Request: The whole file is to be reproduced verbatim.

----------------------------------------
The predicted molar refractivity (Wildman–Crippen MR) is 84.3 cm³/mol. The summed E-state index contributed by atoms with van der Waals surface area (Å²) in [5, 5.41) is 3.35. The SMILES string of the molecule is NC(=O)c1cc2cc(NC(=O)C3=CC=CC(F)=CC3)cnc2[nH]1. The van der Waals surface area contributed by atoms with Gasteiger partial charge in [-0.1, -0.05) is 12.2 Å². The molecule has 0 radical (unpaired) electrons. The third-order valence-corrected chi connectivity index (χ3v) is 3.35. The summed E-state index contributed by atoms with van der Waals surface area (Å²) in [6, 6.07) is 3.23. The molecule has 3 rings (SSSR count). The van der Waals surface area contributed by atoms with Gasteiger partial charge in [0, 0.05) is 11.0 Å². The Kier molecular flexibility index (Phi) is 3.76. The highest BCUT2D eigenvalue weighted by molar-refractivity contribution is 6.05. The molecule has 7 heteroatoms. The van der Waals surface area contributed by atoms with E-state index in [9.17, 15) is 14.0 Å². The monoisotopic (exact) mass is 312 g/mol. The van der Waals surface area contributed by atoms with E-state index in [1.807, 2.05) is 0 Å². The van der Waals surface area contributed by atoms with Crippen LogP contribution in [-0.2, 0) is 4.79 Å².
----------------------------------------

The predicted molar refractivity (Wildman–Crippen MR) is 84.3 cm³/mol. The summed E-state index contributed by atoms with van der Waals surface area (Å²) in [5, 5.41) is 3.35. The SMILES string of the molecule is NC(=O)c1cc2cc(NC(=O)C3=CC=CC(F)=CC3)cnc2[nH]1. The van der Waals surface area contributed by atoms with Gasteiger partial charge in [-0.1, -0.05) is 12.2 Å². The molecule has 0 radical (unpaired) electrons. The third-order valence-corrected chi connectivity index (χ3v) is 3.35. The summed E-state index contributed by atoms with van der Waals surface area (Å²) in [6, 6.07) is 3.23. The molecule has 3 rings (SSSR count). The van der Waals surface area contributed by atoms with Gasteiger partial charge in [0, 0.05) is 11.0 Å². The Kier molecular flexibility index (Phi) is 3.76. The highest BCUT2D eigenvalue weighted by molar-refractivity contribution is 6.05. The molecule has 7 heteroatoms. The van der Waals surface area contributed by atoms with E-state index in [9.17, 15) is 14.0 Å². The monoisotopic (exact) mass is 312 g/mol. The van der Waals surface area contributed by atoms with E-state index in [1.807, 2.05) is 0 Å². The van der Waals surface area contributed by atoms with Crippen LogP contribution in [-0.2, 0) is 4.79 Å².